The predominant file you will be opening will normally be one of Mops.dic, MopsFP.dic or PowerMops. They contain the majority of the Mops words and predefined classes on which you will build programs.
Conventions used in this manual
We use a couple of conventions throughout this manual that you should be aware of.
In the Tutorial, we present many examples of things you should type into
the computer. To differentiate the characters you type from the
characters that the computer generates on the screen, we
stylize those characters you type. The
computer’s prompt and other responses are printed in regular monospace
In both the Tutorial and the chapters in Part II, whenever we introduce a new Mops term, or intend for you to pay special attention to the terminology, we underline the key words. When you see underlined words and phrases, it means that we are trying to acquaint you with a new term or re-emphasize a term or concept already mentioned.
You will also find many cases in the manual and in the Mops source code of Mops words being capitalized in what may seem odd places, such as in the middle of a word like bArray. While this style of capitalization is common among experienced programmers for the sake of ease of reading, rest assured that you won’t have to master any scheme of capitalization in learning Mops. Mops itself is case insensitive, which means that you can type a word in all lower case, all upper case, or any combination thereof, and Mops will recognize it as the same word. As you become more experienced in Mops, the capitalization standards we have set will make more sense to you.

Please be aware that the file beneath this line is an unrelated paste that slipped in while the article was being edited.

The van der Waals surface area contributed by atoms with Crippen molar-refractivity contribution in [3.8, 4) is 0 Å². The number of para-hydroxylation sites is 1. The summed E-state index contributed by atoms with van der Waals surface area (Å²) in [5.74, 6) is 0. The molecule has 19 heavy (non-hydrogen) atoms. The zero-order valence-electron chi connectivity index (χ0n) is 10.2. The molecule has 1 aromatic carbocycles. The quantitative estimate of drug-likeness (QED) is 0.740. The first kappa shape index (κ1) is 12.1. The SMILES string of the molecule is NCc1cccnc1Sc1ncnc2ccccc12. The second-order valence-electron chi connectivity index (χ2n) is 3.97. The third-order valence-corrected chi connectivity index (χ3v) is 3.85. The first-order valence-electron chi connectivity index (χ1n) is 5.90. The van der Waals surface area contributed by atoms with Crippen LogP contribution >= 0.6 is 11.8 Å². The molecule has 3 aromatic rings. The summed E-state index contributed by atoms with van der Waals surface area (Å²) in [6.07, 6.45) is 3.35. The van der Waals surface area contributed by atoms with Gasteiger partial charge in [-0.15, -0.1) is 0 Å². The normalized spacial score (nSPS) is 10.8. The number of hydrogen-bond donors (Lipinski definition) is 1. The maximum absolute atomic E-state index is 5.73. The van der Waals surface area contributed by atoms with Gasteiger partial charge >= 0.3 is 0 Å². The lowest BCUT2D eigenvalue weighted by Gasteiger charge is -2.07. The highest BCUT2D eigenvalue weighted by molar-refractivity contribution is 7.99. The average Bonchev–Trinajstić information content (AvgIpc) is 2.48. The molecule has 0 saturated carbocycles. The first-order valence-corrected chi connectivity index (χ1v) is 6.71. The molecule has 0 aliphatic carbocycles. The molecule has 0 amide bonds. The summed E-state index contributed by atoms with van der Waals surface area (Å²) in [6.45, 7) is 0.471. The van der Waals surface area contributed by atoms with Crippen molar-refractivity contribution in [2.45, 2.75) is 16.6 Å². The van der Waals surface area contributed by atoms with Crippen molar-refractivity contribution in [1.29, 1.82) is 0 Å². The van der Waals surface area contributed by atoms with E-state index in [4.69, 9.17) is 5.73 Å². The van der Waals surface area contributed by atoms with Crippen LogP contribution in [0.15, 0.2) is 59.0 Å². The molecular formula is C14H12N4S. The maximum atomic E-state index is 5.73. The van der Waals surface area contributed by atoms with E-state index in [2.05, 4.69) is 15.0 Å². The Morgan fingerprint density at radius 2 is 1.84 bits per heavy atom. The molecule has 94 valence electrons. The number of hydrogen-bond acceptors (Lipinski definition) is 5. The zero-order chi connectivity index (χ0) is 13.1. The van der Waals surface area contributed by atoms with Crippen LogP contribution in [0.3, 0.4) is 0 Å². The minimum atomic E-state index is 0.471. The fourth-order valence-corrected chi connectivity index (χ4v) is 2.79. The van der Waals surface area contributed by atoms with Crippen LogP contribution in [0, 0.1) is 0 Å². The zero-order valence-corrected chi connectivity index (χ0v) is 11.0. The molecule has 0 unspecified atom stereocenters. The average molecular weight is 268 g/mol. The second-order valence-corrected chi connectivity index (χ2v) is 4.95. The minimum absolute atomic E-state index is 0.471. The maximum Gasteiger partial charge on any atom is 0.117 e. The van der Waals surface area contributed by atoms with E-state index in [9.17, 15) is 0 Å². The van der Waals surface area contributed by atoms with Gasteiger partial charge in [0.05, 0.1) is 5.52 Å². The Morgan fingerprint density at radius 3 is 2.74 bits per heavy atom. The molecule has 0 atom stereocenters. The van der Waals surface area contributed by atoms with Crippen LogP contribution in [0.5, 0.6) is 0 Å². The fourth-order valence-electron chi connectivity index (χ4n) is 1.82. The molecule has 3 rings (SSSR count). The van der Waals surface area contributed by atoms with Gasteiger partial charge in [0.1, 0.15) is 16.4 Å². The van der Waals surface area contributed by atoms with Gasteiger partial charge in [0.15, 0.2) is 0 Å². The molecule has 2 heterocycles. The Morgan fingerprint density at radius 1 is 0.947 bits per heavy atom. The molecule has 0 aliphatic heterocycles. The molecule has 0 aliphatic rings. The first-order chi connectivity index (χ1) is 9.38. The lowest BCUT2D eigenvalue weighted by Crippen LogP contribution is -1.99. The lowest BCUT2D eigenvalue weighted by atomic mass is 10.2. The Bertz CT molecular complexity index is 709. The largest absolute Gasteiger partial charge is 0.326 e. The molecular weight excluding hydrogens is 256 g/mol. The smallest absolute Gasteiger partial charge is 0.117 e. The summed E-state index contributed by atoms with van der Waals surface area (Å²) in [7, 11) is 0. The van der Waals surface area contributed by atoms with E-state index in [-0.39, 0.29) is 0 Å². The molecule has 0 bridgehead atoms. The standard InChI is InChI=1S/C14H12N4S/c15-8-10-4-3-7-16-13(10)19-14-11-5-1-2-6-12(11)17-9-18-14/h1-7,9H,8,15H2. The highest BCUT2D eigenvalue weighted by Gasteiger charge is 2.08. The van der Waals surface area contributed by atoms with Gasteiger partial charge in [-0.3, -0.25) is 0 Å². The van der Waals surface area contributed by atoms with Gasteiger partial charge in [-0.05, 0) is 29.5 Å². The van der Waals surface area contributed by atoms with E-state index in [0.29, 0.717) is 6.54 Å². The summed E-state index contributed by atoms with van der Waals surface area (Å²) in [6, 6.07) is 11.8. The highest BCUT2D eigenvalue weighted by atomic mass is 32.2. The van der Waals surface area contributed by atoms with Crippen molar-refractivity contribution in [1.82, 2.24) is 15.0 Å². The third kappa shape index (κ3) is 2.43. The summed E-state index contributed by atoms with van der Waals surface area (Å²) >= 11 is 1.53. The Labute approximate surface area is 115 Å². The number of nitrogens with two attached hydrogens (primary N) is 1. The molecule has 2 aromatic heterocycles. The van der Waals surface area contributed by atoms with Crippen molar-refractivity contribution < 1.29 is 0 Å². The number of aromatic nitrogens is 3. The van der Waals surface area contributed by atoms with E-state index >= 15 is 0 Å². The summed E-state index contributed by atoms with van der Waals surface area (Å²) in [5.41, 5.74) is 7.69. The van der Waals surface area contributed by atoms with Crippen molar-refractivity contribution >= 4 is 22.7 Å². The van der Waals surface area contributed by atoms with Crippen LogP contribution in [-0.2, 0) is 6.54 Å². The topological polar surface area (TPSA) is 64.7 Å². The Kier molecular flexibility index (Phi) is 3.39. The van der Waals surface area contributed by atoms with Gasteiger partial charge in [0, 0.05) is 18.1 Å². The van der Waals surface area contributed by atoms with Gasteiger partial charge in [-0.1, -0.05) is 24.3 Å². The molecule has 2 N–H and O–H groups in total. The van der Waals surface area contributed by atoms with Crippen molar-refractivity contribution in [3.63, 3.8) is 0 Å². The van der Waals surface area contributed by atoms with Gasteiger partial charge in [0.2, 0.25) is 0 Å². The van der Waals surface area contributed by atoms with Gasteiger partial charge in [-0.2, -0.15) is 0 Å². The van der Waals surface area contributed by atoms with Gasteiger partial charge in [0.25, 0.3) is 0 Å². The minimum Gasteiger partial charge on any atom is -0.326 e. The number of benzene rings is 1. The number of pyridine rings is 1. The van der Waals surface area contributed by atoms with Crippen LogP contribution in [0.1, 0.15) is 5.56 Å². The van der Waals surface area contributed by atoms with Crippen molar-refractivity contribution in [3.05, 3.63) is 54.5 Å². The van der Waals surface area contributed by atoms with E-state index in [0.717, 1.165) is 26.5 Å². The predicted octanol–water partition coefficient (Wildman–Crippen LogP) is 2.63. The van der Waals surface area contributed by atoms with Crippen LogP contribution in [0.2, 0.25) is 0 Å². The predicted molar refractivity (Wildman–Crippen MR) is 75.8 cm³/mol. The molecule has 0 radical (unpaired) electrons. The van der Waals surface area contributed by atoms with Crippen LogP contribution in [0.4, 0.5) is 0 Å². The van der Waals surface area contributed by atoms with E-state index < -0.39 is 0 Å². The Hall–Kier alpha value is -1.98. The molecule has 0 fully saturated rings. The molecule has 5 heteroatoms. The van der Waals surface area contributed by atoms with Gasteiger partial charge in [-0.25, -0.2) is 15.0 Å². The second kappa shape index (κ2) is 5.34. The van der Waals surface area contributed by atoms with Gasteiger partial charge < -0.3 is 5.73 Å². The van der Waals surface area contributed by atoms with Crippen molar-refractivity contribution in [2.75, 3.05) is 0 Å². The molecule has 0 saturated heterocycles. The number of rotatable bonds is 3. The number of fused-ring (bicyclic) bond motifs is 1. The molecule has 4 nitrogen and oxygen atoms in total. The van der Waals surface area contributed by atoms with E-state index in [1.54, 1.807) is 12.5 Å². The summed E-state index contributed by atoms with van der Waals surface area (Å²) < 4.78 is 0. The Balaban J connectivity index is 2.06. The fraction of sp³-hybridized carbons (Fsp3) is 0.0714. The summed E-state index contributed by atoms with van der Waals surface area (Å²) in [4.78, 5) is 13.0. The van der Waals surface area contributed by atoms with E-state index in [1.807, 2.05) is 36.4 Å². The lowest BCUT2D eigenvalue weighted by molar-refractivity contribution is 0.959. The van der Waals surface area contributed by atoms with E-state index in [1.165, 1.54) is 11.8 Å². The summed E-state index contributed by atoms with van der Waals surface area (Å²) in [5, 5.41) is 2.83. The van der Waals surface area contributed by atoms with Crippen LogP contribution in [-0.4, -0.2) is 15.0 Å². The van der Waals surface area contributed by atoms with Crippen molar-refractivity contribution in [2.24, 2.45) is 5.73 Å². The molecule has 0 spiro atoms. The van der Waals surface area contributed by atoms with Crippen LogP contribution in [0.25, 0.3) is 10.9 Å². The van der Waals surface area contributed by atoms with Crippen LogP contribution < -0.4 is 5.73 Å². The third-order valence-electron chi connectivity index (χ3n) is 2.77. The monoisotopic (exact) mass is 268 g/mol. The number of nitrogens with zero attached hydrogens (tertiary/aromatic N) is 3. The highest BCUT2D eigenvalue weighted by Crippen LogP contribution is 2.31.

Special note to experienced Forth and Smalltalk programmers: Mops is based on Forth, and its object-oriented features owe a lot to Smalltalk. Experienced programmers in either Smalltalk or Forth should take care not to jump to any conclusions regarding Mops’ behavior on the basis of previous experience, and to read carefully through the tutorial.